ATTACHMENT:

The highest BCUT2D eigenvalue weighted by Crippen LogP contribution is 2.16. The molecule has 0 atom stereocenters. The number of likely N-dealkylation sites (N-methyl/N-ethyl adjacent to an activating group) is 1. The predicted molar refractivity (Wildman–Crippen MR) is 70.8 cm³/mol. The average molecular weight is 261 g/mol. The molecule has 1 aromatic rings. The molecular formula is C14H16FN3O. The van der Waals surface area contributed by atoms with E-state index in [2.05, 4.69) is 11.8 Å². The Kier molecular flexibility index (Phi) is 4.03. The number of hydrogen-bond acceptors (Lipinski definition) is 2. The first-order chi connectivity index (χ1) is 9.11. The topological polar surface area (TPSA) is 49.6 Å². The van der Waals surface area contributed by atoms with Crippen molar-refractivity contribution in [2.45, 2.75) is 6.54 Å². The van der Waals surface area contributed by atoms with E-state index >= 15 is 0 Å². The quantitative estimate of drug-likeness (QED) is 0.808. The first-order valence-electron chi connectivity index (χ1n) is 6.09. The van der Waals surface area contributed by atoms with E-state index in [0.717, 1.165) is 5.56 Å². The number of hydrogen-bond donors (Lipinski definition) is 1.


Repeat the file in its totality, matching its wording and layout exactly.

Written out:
The highest BCUT2D eigenvalue weighted by Crippen LogP contribution is 2.16. The molecule has 0 atom stereocenters. The number of likely N-dealkylation sites (N-methyl/N-ethyl adjacent to an activating group) is 1. The predicted molar refractivity (Wildman–Crippen MR) is 70.8 cm³/mol. The average molecular weight is 261 g/mol. The molecule has 1 aromatic rings. The molecular formula is C14H16FN3O. The van der Waals surface area contributed by atoms with E-state index in [2.05, 4.69) is 11.8 Å². The Kier molecular flexibility index (Phi) is 4.03. The number of hydrogen-bond acceptors (Lipinski definition) is 2. The first-order chi connectivity index (χ1) is 9.11. The topological polar surface area (TPSA) is 49.6 Å². The van der Waals surface area contributed by atoms with Crippen molar-refractivity contribution in [2.45, 2.75) is 6.54 Å². The van der Waals surface area contributed by atoms with E-state index >= 15 is 0 Å². The quantitative estimate of drug-likeness (QED) is 0.808. The first-order valence-electron chi connectivity index (χ1n) is 6.09. The van der Waals surface area contributed by atoms with E-state index in [0.717, 1.165) is 5.56 Å². The number of hydrogen-bond donors (Lipinski definition) is 1.